One of MCC’s steadfast rules is that every film I see in theaters gets its own entry, for better or worse or in between. My wife Anne and I saw Roland Emmerich’s Midway on opening weekend because World War II history is among her greatest proficiencies. Theaters don’t screen as many WWII films as they used to back in ancient times, but when they do, we try to be there. For us they’re good excuses for am afternoon date, even when they’re not a good use of filmmaking funds or resources.
Previously on Midlife Crisis Crossover: six years ago Disney’s Frozen made a kajillion dollars, set off a new merchandising phenomenon, and inspired more than a few cosplayers at our favorite conventions. The cooled-down coterie is back for Frozen II, which was rightly deemed good enough for a theatrical release and not immediately consigned to Disney+ like that Lady and the Tramp do-over or the Teenage Kurt Russell Comedy Collection.
The trailer calls it Once Upon a Time in…Hollywood. Some online resources call it Once Upon a Time…in Hollywood. Others call it simply Once Upon a Time in Hollywood and rip out the ellipsis like the vestigial decoration it is. It’s not as though this site suffers from an ellipsis deficiency, so I’m leaving them out as Quentin Tarantino’s latest period piece has more than enough “period” to go around.
Courtesy warning: spoilers ahead for thoughts after 161 minutes of viewing. Not everything is revealed here, but a few tidbits cry out to be explored, particularly that controversial ending…
The inspired, rambunctious Spider-Man: Far from Home marks Tom Holland’s fifth film as everyone’s favorite put-upon wall-crawler, meaning he’s now done as many Spider-films as Tobey Maguire and Andrew Garfield combined. While every Spidey has had his high points in my estimation, Far from Home may be the best translation to date of the Spidey-era from my own childhood, roughly 1978-1989 plus Marvel Tales reprints of the first sixty issues of Amazing Spider-Man (the entire Steve Ditko oeuvre plus John Romita’s first two years). It’s a winning coda to the emotional pinnacles and pitfalls of Avengers: Endgame, an encouraging sign of heroism to come and a herald of hopefulness for the future of the Marvel Cinematic Universe.
Fair warning: this entire film follows the events of Endgame and reverberates from its ramifications. If you’re waiting for Endgame to hit DVD and living in the off-grid wilderness has sheltered you from learning of its major MCU-changing moments, you may want to flee now if you want to maintain your cone of silence. (True story: I know at least one person in this very situation. It is possible. I realize it’s hard to imagine, but not everyone in America is as entrenched in online living as you and I may be.)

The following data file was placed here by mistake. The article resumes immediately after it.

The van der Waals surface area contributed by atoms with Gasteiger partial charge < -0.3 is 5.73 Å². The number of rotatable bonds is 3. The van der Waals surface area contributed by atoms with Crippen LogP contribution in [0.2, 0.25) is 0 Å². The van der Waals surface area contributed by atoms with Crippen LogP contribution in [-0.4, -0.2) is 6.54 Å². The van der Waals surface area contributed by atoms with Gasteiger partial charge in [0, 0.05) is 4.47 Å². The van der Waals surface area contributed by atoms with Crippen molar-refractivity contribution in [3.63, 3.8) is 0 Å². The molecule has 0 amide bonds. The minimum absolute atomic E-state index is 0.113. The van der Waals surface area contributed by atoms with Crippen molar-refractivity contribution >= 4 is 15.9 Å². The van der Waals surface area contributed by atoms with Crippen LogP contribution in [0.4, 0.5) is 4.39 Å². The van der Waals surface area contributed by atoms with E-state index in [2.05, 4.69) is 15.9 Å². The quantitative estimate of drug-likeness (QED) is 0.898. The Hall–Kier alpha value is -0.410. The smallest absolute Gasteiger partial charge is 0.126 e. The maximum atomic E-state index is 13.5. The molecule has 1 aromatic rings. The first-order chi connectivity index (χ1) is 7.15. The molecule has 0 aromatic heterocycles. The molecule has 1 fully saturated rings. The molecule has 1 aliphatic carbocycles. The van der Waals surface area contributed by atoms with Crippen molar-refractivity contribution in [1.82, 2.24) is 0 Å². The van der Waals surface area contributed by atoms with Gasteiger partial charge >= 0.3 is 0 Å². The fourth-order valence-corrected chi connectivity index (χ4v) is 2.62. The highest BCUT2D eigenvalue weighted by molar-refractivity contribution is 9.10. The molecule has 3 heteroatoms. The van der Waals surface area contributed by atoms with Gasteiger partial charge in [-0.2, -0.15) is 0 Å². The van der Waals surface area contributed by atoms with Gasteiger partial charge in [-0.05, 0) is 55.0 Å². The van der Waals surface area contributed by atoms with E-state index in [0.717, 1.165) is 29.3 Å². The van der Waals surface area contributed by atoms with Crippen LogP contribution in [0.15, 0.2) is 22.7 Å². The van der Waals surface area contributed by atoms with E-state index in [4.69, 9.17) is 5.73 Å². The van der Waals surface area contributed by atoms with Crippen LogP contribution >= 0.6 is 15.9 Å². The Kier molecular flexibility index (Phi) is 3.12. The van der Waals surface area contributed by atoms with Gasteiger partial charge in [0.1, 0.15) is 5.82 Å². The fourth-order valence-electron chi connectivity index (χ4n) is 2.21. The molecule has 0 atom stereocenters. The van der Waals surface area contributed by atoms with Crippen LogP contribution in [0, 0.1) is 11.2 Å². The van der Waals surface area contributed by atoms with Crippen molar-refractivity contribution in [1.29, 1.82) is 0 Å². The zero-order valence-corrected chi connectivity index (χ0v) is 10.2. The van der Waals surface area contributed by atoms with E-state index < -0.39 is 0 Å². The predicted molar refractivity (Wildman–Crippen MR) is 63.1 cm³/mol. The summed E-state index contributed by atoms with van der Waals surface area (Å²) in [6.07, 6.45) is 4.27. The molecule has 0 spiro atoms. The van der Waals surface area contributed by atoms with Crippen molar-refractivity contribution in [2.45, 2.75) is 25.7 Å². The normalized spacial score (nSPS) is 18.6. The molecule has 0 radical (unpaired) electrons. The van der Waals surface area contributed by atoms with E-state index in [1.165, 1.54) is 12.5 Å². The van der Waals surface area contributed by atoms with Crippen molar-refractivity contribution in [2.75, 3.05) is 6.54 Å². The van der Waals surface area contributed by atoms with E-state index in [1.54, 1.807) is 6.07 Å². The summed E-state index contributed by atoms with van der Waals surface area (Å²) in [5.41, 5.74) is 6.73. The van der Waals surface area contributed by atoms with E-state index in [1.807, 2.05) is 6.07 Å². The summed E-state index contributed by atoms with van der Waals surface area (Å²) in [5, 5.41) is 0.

On another level, anyone with zero foreknowledge of the antagonist Mysterio and his motifs from old Spidey-comics will want to skip the regular “Meaning or EXPLOSIONS?” section because, frankly, it was kind of boring to ruminate on that aspect spoiler-free. I’m not revealing all his secrets or recapping his scenes shot-for-shot, but…well, there’s stuff that spoke to me.
The Toy Story trilogy remains an unparalleled cinematic achievement in animation with its track record of consistent excellence through every chapter. The original put Pixar on the map and legitimized three-dimensional computer animation as a feature film-making medium. The follow-up was loaded with at least as much humor and heart, and arguably topped the original for some viewers. The grand finale may have been a hairbreadth beneath its predecessors in quality, but it brought the series full circle, gave us fully satisfactory closure on the saga of Andy’s room, and remains the only animated sequel ever nominated for a Best Picture Oscar. All three remain shining jewels in Pixar’s crown, a fixture in millions of childhoods, and an object lesson for anyone who wants to teach kids what grade-A movies look like so that they can judge the hollow offerings of other Hollywood studios all the more harshly.
It’s therefore with a sigh that we now give a round of polite, lukewarm applause for the arrival of Toy Story 4, the Zeppo of the series. That doesn’t have to be a bad thing, mind you.
The never-ending battle to distance us all from Dawn of Justice continues as DC Comics proudly presents the mostly lighthearted Shazam!, based on a 1940s alleged Superman copycat that DC acquired in 1953 after they sued original publisher Fawcett Comics into oblivion. His original name was Captain Marvel, which DC kept using in multiple series and projects for the next few decades but made sure never to print on any covers lest their competition sue them, even though Fawcett’s Captain Marvel predated Marvel’s Captain Marvel by almost 28 years. Prior to this nomenclatural conflict, Fawcett’s Captain Marvel was conceived with the name Captain Thunder, but this was also the name of a non-superhero character in a series called Jungle Comics published by Fiction House, neither of which survived past the mid-’50s. Technically DC could call him Captain Thunder without repercussions today except no one wants that.
Comic Books: Overcomplicating What Should Be the Simplest Things Since 1939.
Years from now we’ll all look back on the historical debacle that was the Not-Great Captain Marvel Flame War of 2019 and we’ll laugh about it if only to keep from breaking down in tears at how deeply the fandom-at-large had reached yet another embarrassing nadir. Until then, here’s a shout-out to those millions of kids out there finding delight and inspiration in the sight of a wondrous super-woman punching her way through an evil spaceship armada at hyperspeed, like a young Princess Diana plowing through German soldiers.